not going to get me to the finish line.”
Mikaela Rijkmans, Cape road and trail runner: “Doesn’t matter to me at all. I enter a race to have fun.”
Nicki Hill, Cape road and trail runner: “Prominent names on trail or road don’t draw me to a race – I often go for the road trip, the possibility of new terrain, running with mates and the reward of
good food and some beer afterwards!”
Sean Falconer, runner, event MC and journalist: “As a socialite back-of-pack runner it makes no difference to me – I only see the elites briefly at the start and later at prize-giving. I will enter the
races for views and camaraderie. In contrast, as a running journo, I know that big names can bring the event publicity and news coverage, which is great value-add for sponsors, so having elites is
good from that perspective. And gives us journos something to write about. Similarly as a commentator, having elites in the race gives us something more to talk about, other than just,
So the big names don’t draw the runners in, but they are part of the tapestry of the event in terms of publicity. Telling the story of an event, be it on the mic, over social media or in a post-race press
release is made that much more exciting when well-known athletes feature. Photographers love the big names as they are likely to gain more traction when the race albums go live, and there is no
doubt we all love to look at the times achieved by the sharp end and marvel at their speed whilst sipping a beer and comparing war wounds.
But there are no free lunches, and race organisers are facing increased costs with simultaneous pressure to pull off events that meet all safety and quality criteria. This is not a time to cut corners as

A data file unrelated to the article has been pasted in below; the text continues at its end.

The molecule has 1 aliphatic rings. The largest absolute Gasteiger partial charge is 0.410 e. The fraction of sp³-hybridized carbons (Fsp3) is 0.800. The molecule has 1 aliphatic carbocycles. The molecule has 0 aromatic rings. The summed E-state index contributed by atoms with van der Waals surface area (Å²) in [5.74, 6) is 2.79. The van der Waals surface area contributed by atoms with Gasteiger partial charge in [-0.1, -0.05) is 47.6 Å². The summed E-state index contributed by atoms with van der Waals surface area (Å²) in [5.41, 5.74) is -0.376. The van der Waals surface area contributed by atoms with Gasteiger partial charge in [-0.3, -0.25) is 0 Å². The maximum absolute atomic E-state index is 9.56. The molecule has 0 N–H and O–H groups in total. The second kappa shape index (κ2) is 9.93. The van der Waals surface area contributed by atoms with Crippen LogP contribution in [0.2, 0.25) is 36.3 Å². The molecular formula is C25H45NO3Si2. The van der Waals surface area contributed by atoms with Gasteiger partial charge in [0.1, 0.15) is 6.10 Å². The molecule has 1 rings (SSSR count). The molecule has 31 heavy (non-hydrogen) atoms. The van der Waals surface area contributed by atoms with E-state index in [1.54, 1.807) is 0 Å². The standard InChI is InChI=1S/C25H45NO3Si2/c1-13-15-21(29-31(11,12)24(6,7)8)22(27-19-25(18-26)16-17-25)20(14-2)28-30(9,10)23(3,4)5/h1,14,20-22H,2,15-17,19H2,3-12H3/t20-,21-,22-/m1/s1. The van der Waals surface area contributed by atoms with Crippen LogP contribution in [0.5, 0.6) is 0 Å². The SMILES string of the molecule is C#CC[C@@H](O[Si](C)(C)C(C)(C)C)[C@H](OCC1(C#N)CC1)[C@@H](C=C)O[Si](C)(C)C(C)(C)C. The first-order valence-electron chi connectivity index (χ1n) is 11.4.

far as event management is concerned, so the conversation around “what we can expect” becomes pertinent.
Is it fair to ask an elite runner to guarantee some kind of race report or post-event comment? Should the top runners form part of the build up to the race by attending recce runs or posting some tips for
the amateurs of the field? Content for press releases, comments on new routes and encouragement to enter are all tangible ways that popular names can add value.
This is relatively new ground in South Africa, as trail is now producing formidable, recognised talent and our runners are indeed holding their own on a global stage. It is fair to say that this is more than
a two-way street; that our runners need and deserve the support and celebration of the running community as well as sponsors and partners. That races should factor in a fair number of entries for
both elites and development runners, and that runners with a following would do well to support the efforts of race organisers who continue to roll out world class events in a strained economy.
As a priority, we should all be working on ways to lead with integrity and stand firmly with the principles that have always underpinned trail running; freedom, authenticity, exploration, tenacity
Words by Kim Stephens